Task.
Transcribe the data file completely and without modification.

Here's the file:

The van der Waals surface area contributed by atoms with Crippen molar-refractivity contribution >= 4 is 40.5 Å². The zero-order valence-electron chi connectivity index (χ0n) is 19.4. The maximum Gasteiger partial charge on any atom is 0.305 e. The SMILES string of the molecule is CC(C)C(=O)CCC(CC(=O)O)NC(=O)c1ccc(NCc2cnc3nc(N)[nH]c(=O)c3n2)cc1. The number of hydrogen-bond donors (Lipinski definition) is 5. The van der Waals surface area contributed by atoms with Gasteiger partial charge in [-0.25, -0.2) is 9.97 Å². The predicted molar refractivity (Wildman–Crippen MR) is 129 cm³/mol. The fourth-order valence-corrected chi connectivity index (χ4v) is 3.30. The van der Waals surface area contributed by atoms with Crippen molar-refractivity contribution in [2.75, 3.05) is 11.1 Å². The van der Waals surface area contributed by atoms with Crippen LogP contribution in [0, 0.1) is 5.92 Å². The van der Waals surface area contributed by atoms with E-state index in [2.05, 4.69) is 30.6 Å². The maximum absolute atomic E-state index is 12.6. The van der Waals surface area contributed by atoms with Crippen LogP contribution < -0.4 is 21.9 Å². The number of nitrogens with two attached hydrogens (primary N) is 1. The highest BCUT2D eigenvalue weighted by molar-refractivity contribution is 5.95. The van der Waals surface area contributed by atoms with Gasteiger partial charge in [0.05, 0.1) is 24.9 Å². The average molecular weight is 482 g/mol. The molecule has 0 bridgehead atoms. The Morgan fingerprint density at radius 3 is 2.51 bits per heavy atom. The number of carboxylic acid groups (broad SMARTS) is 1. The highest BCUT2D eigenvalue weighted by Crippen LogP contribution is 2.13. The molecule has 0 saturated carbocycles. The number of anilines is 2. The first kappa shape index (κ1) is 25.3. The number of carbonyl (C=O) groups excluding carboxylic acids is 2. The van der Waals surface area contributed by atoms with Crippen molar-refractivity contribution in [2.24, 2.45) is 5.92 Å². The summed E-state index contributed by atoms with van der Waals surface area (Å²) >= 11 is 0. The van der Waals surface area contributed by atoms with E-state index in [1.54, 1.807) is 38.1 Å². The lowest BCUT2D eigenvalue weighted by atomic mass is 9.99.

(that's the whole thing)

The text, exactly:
The van der Waals surface area contributed by atoms with Crippen molar-refractivity contribution >= 4 is 40.5 Å². The zero-order valence-electron chi connectivity index (χ0n) is 19.4. The maximum Gasteiger partial charge on any atom is 0.305 e. The SMILES string of the molecule is CC(C)C(=O)CCC(CC(=O)O)NC(=O)c1ccc(NCc2cnc3nc(N)[nH]c(=O)c3n2)cc1. The number of hydrogen-bond donors (Lipinski definition) is 5. The van der Waals surface area contributed by atoms with Gasteiger partial charge in [-0.25, -0.2) is 9.97 Å². The predicted molar refractivity (Wildman–Crippen MR) is 129 cm³/mol. The fourth-order valence-corrected chi connectivity index (χ4v) is 3.30. The van der Waals surface area contributed by atoms with Crippen molar-refractivity contribution in [2.75, 3.05) is 11.1 Å². The van der Waals surface area contributed by atoms with Crippen LogP contribution in [0, 0.1) is 5.92 Å². The van der Waals surface area contributed by atoms with E-state index in [2.05, 4.69) is 30.6 Å². The maximum absolute atomic E-state index is 12.6. The van der Waals surface area contributed by atoms with Crippen LogP contribution < -0.4 is 21.9 Å². The number of nitrogens with two attached hydrogens (primary N) is 1. The highest BCUT2D eigenvalue weighted by molar-refractivity contribution is 5.95. The van der Waals surface area contributed by atoms with Gasteiger partial charge in [0.05, 0.1) is 24.9 Å². The average molecular weight is 482 g/mol. The molecule has 0 bridgehead atoms. The Morgan fingerprint density at radius 3 is 2.51 bits per heavy atom. The number of carboxylic acid groups (broad SMARTS) is 1. The highest BCUT2D eigenvalue weighted by Crippen LogP contribution is 2.13. The molecule has 0 saturated carbocycles. The number of anilines is 2. The first kappa shape index (κ1) is 25.3. The number of carbonyl (C=O) groups excluding carboxylic acids is 2. The van der Waals surface area contributed by atoms with Crippen molar-refractivity contribution in [2.24, 2.45) is 5.92 Å². The summed E-state index contributed by atoms with van der Waals surface area (Å²) >= 11 is 0. The van der Waals surface area contributed by atoms with E-state index in [1.54, 1.807) is 38.1 Å². The lowest BCUT2D eigenvalue weighted by atomic mass is 9.99.